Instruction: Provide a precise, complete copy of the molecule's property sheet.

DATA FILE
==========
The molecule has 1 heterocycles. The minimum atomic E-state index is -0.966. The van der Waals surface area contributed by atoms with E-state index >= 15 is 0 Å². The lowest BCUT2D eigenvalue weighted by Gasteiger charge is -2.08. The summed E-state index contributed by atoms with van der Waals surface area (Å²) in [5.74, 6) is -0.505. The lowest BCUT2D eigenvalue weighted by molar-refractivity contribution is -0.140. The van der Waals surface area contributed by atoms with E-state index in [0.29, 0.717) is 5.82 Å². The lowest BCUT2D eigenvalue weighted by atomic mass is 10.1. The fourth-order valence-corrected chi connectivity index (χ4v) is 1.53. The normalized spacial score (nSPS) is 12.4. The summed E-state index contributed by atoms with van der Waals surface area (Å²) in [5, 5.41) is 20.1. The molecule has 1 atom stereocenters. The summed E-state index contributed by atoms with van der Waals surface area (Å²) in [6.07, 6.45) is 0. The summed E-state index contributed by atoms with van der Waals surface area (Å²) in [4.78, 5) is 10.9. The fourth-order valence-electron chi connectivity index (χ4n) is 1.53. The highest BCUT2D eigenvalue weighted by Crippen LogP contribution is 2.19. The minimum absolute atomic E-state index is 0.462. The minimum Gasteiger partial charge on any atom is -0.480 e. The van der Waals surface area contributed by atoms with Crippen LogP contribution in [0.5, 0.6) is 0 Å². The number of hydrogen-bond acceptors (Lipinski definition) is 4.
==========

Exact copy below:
The molecule has 1 heterocycles. The minimum atomic E-state index is -0.966. The van der Waals surface area contributed by atoms with E-state index >= 15 is 0 Å². The lowest BCUT2D eigenvalue weighted by Gasteiger charge is -2.08. The summed E-state index contributed by atoms with van der Waals surface area (Å²) in [5.74, 6) is -0.505. The lowest BCUT2D eigenvalue weighted by molar-refractivity contribution is -0.140. The van der Waals surface area contributed by atoms with E-state index in [0.29, 0.717) is 5.82 Å². The lowest BCUT2D eigenvalue weighted by atomic mass is 10.1. The fourth-order valence-corrected chi connectivity index (χ4v) is 1.53. The normalized spacial score (nSPS) is 12.4. The summed E-state index contributed by atoms with van der Waals surface area (Å²) in [5, 5.41) is 20.1. The molecule has 1 atom stereocenters. The summed E-state index contributed by atoms with van der Waals surface area (Å²) in [6.07, 6.45) is 0. The summed E-state index contributed by atoms with van der Waals surface area (Å²) in [4.78, 5) is 10.9. The fourth-order valence-electron chi connectivity index (χ4n) is 1.53. The highest BCUT2D eigenvalue weighted by Crippen LogP contribution is 2.19. The minimum absolute atomic E-state index is 0.462. The minimum Gasteiger partial charge on any atom is -0.480 e. The van der Waals surface area contributed by atoms with Crippen LogP contribution in [0.5, 0.6) is 0 Å². The number of hydrogen-bond acceptors (Lipinski definition) is 4.